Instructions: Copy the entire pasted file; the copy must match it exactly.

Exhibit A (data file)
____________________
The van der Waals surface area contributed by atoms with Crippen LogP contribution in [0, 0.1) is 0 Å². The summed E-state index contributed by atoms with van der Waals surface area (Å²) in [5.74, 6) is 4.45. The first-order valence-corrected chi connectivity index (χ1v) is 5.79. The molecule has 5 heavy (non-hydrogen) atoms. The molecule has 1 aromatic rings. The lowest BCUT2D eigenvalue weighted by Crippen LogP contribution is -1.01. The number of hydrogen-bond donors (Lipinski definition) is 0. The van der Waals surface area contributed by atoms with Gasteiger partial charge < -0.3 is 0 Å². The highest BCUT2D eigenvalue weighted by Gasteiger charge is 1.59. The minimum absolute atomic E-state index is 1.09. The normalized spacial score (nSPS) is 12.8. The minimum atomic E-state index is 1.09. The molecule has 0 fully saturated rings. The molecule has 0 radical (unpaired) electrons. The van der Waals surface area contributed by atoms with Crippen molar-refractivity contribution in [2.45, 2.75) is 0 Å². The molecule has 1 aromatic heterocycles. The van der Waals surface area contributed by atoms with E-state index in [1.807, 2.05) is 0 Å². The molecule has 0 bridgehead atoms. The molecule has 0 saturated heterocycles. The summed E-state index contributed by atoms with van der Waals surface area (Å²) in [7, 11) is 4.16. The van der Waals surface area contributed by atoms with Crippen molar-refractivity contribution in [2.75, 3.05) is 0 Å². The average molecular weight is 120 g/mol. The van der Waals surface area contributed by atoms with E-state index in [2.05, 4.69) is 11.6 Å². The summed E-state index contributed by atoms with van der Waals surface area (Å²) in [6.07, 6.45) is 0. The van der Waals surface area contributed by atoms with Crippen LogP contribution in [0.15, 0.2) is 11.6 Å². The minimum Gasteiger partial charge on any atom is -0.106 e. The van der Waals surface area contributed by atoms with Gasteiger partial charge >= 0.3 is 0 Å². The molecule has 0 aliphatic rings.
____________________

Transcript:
The van der Waals surface area contributed by atoms with Crippen LogP contribution in [0, 0.1) is 0 Å². The summed E-state index contributed by atoms with van der Waals surface area (Å²) in [5.74, 6) is 4.45. The first-order valence-corrected chi connectivity index (χ1v) is 5.79. The molecule has 5 heavy (non-hydrogen) atoms. The molecule has 1 aromatic rings. The lowest BCUT2D eigenvalue weighted by Crippen LogP contribution is -1.01. The number of hydrogen-bond donors (Lipinski definition) is 0. The van der Waals surface area contributed by atoms with Gasteiger partial charge < -0.3 is 0 Å². The highest BCUT2D eigenvalue weighted by Gasteiger charge is 1.59. The minimum absolute atomic E-state index is 1.09. The normalized spacial score (nSPS) is 12.8. The minimum atomic E-state index is 1.09. The molecule has 0 fully saturated rings. The molecule has 0 radical (unpaired) electrons. The van der Waals surface area contributed by atoms with Crippen molar-refractivity contribution in [2.45, 2.75) is 0 Å². The molecule has 1 aromatic heterocycles. The van der Waals surface area contributed by atoms with E-state index in [1.807, 2.05) is 0 Å². The molecule has 0 bridgehead atoms. The molecule has 0 saturated heterocycles. The summed E-state index contributed by atoms with van der Waals surface area (Å²) in [7, 11) is 4.16. The van der Waals surface area contributed by atoms with Crippen molar-refractivity contribution in [2.75, 3.05) is 0 Å². The average molecular weight is 120 g/mol. The van der Waals surface area contributed by atoms with E-state index in [2.05, 4.69) is 11.6 Å². The summed E-state index contributed by atoms with van der Waals surface area (Å²) in [6.07, 6.45) is 0. The van der Waals surface area contributed by atoms with Crippen LogP contribution in [0.15, 0.2) is 11.6 Å². The minimum Gasteiger partial charge on any atom is -0.106 e. The van der Waals surface area contributed by atoms with Gasteiger partial charge >= 0.3 is 0 Å². The molecule has 0 aliphatic rings.